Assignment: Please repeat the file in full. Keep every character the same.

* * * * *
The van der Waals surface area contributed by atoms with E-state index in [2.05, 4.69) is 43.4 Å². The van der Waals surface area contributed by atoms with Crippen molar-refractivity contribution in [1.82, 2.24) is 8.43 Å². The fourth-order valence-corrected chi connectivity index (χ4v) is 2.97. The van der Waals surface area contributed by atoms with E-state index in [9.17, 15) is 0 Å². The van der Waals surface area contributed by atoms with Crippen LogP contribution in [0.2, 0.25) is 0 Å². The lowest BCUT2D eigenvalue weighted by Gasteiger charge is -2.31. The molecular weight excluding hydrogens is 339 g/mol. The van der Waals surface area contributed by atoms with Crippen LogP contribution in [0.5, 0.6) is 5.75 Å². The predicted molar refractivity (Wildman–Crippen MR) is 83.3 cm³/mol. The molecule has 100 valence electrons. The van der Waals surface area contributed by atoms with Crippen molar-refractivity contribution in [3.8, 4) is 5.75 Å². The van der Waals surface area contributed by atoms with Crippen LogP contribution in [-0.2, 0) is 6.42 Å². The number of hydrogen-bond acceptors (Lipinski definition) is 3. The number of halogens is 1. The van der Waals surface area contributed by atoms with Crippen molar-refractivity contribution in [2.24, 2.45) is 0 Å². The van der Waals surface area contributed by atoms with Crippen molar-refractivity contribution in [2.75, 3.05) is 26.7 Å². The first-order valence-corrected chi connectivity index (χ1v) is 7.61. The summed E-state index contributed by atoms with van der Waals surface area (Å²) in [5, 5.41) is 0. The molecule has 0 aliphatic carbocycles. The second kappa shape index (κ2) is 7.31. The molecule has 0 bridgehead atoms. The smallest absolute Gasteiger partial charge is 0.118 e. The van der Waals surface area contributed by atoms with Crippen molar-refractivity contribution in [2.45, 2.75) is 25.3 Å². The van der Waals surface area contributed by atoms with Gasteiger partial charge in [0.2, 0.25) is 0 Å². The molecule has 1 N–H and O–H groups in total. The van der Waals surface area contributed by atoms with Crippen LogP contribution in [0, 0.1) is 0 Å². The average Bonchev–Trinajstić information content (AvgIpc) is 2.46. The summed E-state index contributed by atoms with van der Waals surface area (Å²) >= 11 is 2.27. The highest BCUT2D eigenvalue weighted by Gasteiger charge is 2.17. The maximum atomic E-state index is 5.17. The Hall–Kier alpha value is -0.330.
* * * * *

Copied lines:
The van der Waals surface area contributed by atoms with E-state index in [2.05, 4.69) is 43.4 Å². The van der Waals surface area contributed by atoms with Crippen molar-refractivity contribution in [1.82, 2.24) is 8.43 Å². The fourth-order valence-corrected chi connectivity index (χ4v) is 2.97. The van der Waals surface area contributed by atoms with E-state index in [9.17, 15) is 0 Å². The van der Waals surface area contributed by atoms with Crippen LogP contribution in [0.2, 0.25) is 0 Å². The lowest BCUT2D eigenvalue weighted by Gasteiger charge is -2.31. The molecular weight excluding hydrogens is 339 g/mol. The van der Waals surface area contributed by atoms with Crippen LogP contribution in [0.5, 0.6) is 5.75 Å². The predicted molar refractivity (Wildman–Crippen MR) is 83.3 cm³/mol. The molecule has 100 valence electrons. The van der Waals surface area contributed by atoms with Crippen molar-refractivity contribution in [3.8, 4) is 5.75 Å². The van der Waals surface area contributed by atoms with Crippen LogP contribution in [-0.2, 0) is 6.42 Å². The number of hydrogen-bond acceptors (Lipinski definition) is 3. The number of halogens is 1. The van der Waals surface area contributed by atoms with Crippen molar-refractivity contribution in [2.24, 2.45) is 0 Å². The van der Waals surface area contributed by atoms with Crippen molar-refractivity contribution in [2.75, 3.05) is 26.7 Å². The first-order valence-corrected chi connectivity index (χ1v) is 7.61. The summed E-state index contributed by atoms with van der Waals surface area (Å²) in [5, 5.41) is 0. The molecule has 0 aliphatic carbocycles. The second kappa shape index (κ2) is 7.31. The molecule has 0 bridgehead atoms. The smallest absolute Gasteiger partial charge is 0.118 e. The van der Waals surface area contributed by atoms with Crippen molar-refractivity contribution in [2.45, 2.75) is 25.3 Å². The van der Waals surface area contributed by atoms with Gasteiger partial charge in [0.2, 0.25) is 0 Å². The molecule has 1 N–H and O–H groups in total. The van der Waals surface area contributed by atoms with Crippen LogP contribution in [0, 0.1) is 0 Å². The average Bonchev–Trinajstić information content (AvgIpc) is 2.46. The summed E-state index contributed by atoms with van der Waals surface area (Å²) >= 11 is 2.27. The highest BCUT2D eigenvalue weighted by Gasteiger charge is 2.17. The maximum atomic E-state index is 5.17. The Hall–Kier alpha value is -0.330.